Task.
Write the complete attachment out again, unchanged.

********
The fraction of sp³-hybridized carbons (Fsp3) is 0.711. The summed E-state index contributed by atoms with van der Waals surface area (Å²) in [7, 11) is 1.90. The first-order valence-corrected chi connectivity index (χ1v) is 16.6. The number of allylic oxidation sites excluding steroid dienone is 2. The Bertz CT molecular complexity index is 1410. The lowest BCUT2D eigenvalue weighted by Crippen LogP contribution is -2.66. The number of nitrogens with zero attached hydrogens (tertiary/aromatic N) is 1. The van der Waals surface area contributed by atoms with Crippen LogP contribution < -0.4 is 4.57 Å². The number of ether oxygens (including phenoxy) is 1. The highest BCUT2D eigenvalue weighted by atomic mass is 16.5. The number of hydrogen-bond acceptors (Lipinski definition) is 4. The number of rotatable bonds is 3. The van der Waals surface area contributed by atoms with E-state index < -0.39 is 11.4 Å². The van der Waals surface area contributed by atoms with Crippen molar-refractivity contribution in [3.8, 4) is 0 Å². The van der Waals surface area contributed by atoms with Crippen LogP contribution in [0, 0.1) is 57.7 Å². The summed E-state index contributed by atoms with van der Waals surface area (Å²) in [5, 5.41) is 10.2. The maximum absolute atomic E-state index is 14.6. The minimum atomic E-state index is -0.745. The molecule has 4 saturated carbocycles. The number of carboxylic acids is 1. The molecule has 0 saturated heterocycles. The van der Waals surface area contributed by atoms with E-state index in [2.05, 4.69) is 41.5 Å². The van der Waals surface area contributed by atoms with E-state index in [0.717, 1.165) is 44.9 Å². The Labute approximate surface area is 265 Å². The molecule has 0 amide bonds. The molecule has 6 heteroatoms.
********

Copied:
The fraction of sp³-hybridized carbons (Fsp3) is 0.711. The summed E-state index contributed by atoms with van der Waals surface area (Å²) in [7, 11) is 1.90. The first-order valence-corrected chi connectivity index (χ1v) is 16.6. The number of allylic oxidation sites excluding steroid dienone is 2. The Bertz CT molecular complexity index is 1410. The lowest BCUT2D eigenvalue weighted by Crippen LogP contribution is -2.66. The number of nitrogens with zero attached hydrogens (tertiary/aromatic N) is 1. The van der Waals surface area contributed by atoms with Crippen LogP contribution < -0.4 is 4.57 Å². The number of ether oxygens (including phenoxy) is 1. The highest BCUT2D eigenvalue weighted by atomic mass is 16.5. The number of hydrogen-bond acceptors (Lipinski definition) is 4. The number of rotatable bonds is 3. The van der Waals surface area contributed by atoms with E-state index < -0.39 is 11.4 Å². The van der Waals surface area contributed by atoms with Crippen molar-refractivity contribution in [3.8, 4) is 0 Å². The van der Waals surface area contributed by atoms with Crippen LogP contribution in [0, 0.1) is 57.7 Å². The summed E-state index contributed by atoms with van der Waals surface area (Å²) in [5, 5.41) is 10.2. The maximum absolute atomic E-state index is 14.6. The minimum atomic E-state index is -0.745. The molecule has 4 saturated carbocycles. The number of carboxylic acids is 1. The molecule has 0 saturated heterocycles. The van der Waals surface area contributed by atoms with E-state index in [2.05, 4.69) is 41.5 Å². The van der Waals surface area contributed by atoms with E-state index in [0.717, 1.165) is 44.9 Å². The Labute approximate surface area is 265 Å². The molecule has 0 amide bonds. The molecule has 6 heteroatoms.